Pope Benedict XVI reappointed the entire Vatican hierarchy from the last papacy as he moved ahead Thursday with his smooth transition into the church leadership and showed increasing signs he is not the aloof and dour prelate many anticipated.
He waved and smiled at crowds gathered along the short stretch between the Vatican gates and his old apartment, where he spent some time in the afternoon. Benedict has not yet moved into the papal residence overlooking St. Peter's Square, staying instead at the Vatican hotel where cardinals slept and dined during the conclave that elected him Tuesday.
"Viva il papa!" some shouted. The pope, dressed all in white, raised both hands in a greeting.
His upcoming schedule also shows hints of the openness and symbolic gestures that were at the heart of the John Paul II's reign: a meeting with journalists planned for today, an outdoor Mass to formally take the papal throne tomorrow and a visit the following day to a church built over the tomb of St. Paul -- an apostle who carries deep significance for Roman Catholics and Christian Orthodox.
In a sign that he also intends to continue in the steps of his predecessor in reaching out to other religions, Benedict invited the chief rabbi of Rome, Riccardo di Segni, to his installation Mass, a spokesman for Rome's Jewish community said.
"The message that arrived brought with it surprise, pleasure and hope for the future," the spokesman, Riccardo Pacifici said. "Let's say that this is a good beginning."
But he said the rabbi would not attend the installation, which falls on the first day of Passover, "obviously not as an act of impoliteness, but to fulfill Jewish practices."
The Vatican unveiled its newest e-mail addresses -- firstname.lastname@example.org and email@example.com -- following an innovation started by John Paul.
In the first days of his papacy, Benedict has projected two clear styles. One was expected: the confident and well-prepared Vatican insider who was one of John Paul's closest advisers for more than two decades. His decisions on the top-level posts came quickly -- some popes have struggled for weeks.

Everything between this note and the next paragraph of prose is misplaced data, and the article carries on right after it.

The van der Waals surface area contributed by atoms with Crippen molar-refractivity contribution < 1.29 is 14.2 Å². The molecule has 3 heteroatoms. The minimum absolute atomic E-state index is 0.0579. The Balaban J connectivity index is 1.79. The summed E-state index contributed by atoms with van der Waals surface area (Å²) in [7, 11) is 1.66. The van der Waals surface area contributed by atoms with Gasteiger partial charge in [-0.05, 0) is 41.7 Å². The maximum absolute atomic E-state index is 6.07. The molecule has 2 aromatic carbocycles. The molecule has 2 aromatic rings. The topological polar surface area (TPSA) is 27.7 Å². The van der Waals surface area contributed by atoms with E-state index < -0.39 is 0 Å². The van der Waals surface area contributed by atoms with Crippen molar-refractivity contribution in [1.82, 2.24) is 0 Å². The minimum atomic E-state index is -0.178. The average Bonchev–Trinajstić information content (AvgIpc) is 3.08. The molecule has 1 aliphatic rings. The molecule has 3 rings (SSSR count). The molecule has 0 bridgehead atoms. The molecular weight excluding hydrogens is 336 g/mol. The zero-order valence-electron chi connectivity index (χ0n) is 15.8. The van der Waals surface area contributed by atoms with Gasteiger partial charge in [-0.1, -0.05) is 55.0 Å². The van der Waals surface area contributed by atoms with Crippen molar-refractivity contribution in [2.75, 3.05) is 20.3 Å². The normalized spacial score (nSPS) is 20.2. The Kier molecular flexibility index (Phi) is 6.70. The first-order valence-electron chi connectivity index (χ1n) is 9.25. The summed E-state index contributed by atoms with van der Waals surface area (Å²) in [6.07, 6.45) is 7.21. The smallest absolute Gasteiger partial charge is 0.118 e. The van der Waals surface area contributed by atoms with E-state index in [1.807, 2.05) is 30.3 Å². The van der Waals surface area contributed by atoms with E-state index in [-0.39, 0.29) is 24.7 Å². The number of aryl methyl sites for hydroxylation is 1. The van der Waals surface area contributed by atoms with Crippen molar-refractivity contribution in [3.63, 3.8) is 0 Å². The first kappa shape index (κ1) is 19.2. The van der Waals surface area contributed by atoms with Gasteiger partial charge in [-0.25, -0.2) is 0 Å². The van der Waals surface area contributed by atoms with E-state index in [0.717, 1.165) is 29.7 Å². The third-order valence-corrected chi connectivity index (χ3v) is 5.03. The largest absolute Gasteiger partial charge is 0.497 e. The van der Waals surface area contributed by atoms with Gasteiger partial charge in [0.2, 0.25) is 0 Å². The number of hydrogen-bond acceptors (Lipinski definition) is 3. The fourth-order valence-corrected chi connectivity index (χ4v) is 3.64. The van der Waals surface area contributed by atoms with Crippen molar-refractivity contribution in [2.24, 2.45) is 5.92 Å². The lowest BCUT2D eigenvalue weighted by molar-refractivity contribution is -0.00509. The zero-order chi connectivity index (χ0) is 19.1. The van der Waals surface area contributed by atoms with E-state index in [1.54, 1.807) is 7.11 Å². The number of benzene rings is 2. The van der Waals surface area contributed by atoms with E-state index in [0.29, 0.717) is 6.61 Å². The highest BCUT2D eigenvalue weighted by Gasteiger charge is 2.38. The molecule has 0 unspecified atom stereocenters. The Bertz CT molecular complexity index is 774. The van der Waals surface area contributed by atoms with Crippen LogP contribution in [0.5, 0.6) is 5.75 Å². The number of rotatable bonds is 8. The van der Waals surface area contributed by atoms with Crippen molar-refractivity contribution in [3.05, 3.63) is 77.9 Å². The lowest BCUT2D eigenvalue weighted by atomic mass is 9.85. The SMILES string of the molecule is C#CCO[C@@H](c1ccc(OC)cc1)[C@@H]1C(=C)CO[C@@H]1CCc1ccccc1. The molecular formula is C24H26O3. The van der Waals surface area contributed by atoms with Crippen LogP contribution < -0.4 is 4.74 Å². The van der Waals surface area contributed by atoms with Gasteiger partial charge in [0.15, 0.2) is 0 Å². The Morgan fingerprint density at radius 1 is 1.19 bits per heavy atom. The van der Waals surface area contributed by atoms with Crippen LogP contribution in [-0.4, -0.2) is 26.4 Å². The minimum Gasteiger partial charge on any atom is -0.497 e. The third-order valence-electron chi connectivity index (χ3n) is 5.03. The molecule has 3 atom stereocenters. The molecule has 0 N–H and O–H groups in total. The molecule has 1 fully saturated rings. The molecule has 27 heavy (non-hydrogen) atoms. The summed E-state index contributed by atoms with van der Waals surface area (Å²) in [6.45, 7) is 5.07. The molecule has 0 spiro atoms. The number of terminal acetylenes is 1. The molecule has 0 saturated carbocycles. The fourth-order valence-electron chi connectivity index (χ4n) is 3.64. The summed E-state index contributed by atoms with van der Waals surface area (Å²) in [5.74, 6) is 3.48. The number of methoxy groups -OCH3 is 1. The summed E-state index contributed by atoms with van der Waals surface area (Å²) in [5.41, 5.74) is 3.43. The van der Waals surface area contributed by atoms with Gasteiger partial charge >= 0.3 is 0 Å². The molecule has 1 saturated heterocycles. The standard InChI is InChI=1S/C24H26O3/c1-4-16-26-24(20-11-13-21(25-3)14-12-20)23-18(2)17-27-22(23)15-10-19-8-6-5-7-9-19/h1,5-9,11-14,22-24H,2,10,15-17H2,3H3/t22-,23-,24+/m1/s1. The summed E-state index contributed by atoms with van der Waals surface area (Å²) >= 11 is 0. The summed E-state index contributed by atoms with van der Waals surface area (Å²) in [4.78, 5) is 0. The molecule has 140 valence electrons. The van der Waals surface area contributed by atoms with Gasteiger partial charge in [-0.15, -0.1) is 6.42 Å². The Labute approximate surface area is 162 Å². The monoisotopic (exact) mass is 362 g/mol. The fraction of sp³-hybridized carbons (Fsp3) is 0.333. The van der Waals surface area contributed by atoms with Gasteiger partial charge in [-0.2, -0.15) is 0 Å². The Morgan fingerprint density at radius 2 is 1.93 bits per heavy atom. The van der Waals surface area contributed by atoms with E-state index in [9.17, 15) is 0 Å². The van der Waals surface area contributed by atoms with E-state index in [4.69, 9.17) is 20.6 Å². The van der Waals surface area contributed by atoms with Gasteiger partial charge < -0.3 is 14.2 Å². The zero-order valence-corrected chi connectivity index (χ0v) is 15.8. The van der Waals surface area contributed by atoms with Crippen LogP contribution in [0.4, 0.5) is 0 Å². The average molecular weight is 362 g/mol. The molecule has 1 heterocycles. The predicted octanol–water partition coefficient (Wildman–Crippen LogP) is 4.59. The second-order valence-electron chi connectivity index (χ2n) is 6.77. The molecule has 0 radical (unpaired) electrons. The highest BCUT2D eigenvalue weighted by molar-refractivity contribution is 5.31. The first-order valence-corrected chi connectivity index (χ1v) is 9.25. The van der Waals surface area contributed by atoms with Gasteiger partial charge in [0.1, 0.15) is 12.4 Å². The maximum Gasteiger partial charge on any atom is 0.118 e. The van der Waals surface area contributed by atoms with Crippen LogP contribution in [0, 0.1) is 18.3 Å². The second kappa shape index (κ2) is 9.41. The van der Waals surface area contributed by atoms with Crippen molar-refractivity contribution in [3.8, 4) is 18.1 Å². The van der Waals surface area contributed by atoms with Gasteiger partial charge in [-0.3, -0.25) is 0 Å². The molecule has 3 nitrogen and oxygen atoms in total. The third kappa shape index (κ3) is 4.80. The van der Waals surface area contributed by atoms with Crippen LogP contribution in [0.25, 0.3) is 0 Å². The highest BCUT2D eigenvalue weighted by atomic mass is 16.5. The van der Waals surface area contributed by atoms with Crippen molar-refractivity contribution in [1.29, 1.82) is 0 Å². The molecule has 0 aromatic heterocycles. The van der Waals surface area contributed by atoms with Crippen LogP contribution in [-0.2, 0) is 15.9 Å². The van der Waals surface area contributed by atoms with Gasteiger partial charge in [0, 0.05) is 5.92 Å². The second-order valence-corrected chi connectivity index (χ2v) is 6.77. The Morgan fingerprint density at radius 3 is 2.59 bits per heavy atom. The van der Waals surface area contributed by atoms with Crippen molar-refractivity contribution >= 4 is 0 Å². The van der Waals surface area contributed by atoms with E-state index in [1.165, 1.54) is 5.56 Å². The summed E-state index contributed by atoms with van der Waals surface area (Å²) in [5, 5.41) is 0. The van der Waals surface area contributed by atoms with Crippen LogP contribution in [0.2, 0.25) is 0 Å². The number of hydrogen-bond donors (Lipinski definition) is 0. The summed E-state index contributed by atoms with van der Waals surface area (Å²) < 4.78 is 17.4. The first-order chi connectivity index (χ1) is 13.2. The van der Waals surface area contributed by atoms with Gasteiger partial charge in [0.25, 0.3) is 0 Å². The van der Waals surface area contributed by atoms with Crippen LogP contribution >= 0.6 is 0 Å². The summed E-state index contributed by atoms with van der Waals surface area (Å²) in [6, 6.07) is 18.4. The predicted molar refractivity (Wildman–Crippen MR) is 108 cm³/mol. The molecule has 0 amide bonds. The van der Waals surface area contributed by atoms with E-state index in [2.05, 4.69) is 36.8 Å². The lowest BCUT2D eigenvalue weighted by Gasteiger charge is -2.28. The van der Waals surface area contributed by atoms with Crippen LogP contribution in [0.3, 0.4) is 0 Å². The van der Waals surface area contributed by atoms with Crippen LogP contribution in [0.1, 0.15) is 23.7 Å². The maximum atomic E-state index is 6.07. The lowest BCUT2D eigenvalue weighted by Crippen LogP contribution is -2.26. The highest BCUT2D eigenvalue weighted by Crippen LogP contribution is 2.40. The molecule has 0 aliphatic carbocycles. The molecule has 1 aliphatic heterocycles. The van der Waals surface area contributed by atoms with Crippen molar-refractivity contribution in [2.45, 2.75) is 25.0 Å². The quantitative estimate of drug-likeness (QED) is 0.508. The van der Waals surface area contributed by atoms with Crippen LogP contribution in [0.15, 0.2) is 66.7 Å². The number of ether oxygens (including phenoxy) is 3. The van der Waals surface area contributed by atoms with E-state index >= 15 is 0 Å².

There were no changes in any major Vatican office all the way up to the No. 2 slot, the secretary of state, Cardinal Angelo Sodano. The only question remains who will fill the powerful job the pontiff held since 1981: overseeing church doctrine and punishing those who stray.
The second image emerging -- a humble and welcoming pastor -- has caught many off guard.
The pontiff's name, Cardinal Joseph Ratzinger, became synonymous among Catholics with the church's strictest factions and earned him nicknames that played off his German background such as "God's rottweiler." But top prelates and other church experts say it was an unfair reputation.
All agree that he is strongly rooted in church traditions and inflexible on high-profile issues such as the church's bans on contraception and women priests. But so was John Paul. The new pontiff may lack his charisma, but shares his sense of reaching out to the faithful, they say.
"He was a follower and servant of the late Pope John Paul II," Vatican-based Colombian Cardinal Lopez Trujillo said. "He is a simple man, serene, cordial, with a fine sense of humor and very kind ... No one has seen him in a moment of indisposition of rancor or intolerance. These are myths the press invented."
Anthony Figueiredo, a Rome-trained theologian at Seton Hall University in New Jersey, said the pontiff is making the needed transition from the rigid role of "defender of doctrine" to the world stage as "unifier and spiritual leader."
On Wednesday, with several nods to John Paul's groundbreaking papacy, Benedict sketched out some of his broad priorities, including "an open and sincere dialogue" with other faiths and trying to reverse the decline in church attendance and vocations in the West.
He also appears interested in picking up where John Paul left off with efforts to end the nearly 1,000-year estrangement with Orthodox churches, which separated over issues about papal authority and differences over the liturgy. One of the late pope's unfulfilled dreams was to visit Russia, the most populous Orthodox nation.